FIG. 2 is a cross-sectional view of the rigid tag assembly, showing the encapsulated electronic monitoring device.
FIG. 3 is a cross-sectional view of the mold used to encapsulate the electronic monitoring device, producing the rigid tag assembly.
FIG. 4 is a perspective view of the patch assembly of the present invention.
FIG. 5 is a cross-sectional view of the patch assembled to the inner liner of a tire.
FIG. 6 is a perspective view of an alternative configuration of the tire patch of the present invention.
FIG. 7 is a cross-sectional view of the rigid tag assembly of FIG. 6, showing the encapsulated electronic monitoring device.
FIG. 8 is a perspective view of the patch assembly of the present invention.
Embodiments of the present invention will be described below with reference to the drawings.
FIG. 1 shows a tire patch 10 of the present invention. The tire patch is of a preselected configuration, which as shown, is rectangular in shape. The patch may be of any other convenient configuration, but is shown as rectangular, and therefore has four edges 11. The tire patch 10 has a first side 12 for interfacing with a face of an encapsulated tag assembly 30, shown in FIG. 2. The patch has a second opposite side 14 approximating the contour of an inner liner of a tire. The contour of the second side 14 preferably is radiused to have about the same radius as the tire to which it is assembled, the radius being larger for larger tires. For very large tires, such as for off-the-road tires, the radius may be eliminated altogether, so that there is no contour and the opposite side is flat, having no contour.
The rubber patch is vulcanized at a preselected temperature and for a time sufficient to vulcanize the patch. The patch may be rubber selected from the group consisting of Ethylene Propylene Diene Monomer (EPDM) rubber, butyl rubber, natural rubber, neoprene and mixtures thereof. One preferred embodiment is a mixture of chlorobutyl rubber and natural rubber. Another preferred embodiment is a mixture of Styrene-Butadiene rubber (SBR) and natural rubber. Typically, patches made of these rubber compositions may be cured by heating to a temperature of about 150° C. and holding at this temperature for about 30 minutes. The time and temperature may be modified as necessary to achieve sufficient curing of the patch for further assembly.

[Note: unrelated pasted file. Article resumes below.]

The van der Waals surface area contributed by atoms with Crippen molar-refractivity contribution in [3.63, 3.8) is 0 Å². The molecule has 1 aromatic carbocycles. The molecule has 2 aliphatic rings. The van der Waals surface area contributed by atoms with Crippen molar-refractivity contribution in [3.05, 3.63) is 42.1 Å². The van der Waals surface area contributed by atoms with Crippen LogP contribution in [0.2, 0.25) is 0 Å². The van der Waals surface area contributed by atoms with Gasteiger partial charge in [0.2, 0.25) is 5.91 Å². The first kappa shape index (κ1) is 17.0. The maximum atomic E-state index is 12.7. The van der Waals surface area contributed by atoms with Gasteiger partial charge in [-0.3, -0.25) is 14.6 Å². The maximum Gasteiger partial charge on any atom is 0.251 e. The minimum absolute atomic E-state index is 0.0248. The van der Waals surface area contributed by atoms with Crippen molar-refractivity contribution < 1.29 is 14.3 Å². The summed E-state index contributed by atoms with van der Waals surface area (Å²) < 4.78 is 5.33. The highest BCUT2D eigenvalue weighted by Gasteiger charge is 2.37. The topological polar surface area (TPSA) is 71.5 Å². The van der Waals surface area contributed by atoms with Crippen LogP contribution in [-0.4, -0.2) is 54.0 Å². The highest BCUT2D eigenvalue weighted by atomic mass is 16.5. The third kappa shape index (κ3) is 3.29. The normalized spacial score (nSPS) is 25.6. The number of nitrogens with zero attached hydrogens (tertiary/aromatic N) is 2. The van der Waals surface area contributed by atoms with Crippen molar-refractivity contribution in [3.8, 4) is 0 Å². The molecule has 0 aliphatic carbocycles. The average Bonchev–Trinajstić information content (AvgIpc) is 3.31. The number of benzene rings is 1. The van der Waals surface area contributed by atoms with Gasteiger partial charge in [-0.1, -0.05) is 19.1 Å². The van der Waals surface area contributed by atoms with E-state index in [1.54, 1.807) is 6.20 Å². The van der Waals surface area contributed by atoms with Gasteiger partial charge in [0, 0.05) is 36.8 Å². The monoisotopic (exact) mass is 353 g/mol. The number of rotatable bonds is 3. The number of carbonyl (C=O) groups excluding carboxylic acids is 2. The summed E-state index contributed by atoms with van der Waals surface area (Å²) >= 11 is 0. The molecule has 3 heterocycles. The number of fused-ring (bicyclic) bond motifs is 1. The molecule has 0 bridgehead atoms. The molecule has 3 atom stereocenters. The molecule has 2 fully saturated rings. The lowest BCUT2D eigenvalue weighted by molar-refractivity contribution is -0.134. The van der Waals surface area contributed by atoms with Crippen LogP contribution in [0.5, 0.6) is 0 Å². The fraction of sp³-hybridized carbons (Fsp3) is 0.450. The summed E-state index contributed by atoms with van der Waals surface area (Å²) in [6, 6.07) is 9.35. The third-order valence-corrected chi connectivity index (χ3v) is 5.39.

The first side 12 includes a recessed cavity 16 which is surrounded by a raised ridge 18 of rubbery polymer material. The recessed cavity optionally may have a roughened bottom surface to increase its surface area. The ridge 18 preferably is of the same material as the remainder of the patch. The ridge of material should be of sufficient height to capture the encapsulated rigid tag 30. In a preferred embodiment, the ridge is about one eighth (⅛″) inch. The patch is gradually tapered from the ridge 18 of material of the first side of the patch 12, outwardly toward the edges of the patch.
Affixed to the second side 14 of the vulcanized tire patch is a dual cure bonding layer 20, which has a second side (not shown) and a first side 22. This dual cure bonding layer 20 may be assembled to the patch at any time following vulcanization of the patch and prior to assembly of the patch assembly to the tire innerliner. The dual cure bonding layer 20 is permanently assembled to the patch. A non-curing cement (not shown) is applied to side 14 of the patch in order to hold the dual cure bonding layer 20 onto the patch. The non-curing cement and the dual cure bonding layer 20 are products of Patch Rubber Company. The important feature of the dual cure bonding layer 20 is that it can be chemically activated and cured, without the need for heating to an elevated temperature. The process is diffusion controlled, however, and some minimal heating will speed the curing process. The dual cure bonding layer 20 may be any material which can be activated and cured to the vulcanized rubber of the tire inner liner and the vulcanized patch. Preferably, however, the dual cure bonding rubber is natural rubber. The dual cure bonding rubber, after application of the activating cement, may cure at room temperature over a period of seventy two (72) hours. However, if more rapid curing is desired this may be accomplished by heating to 45° C. for at least twenty four hours.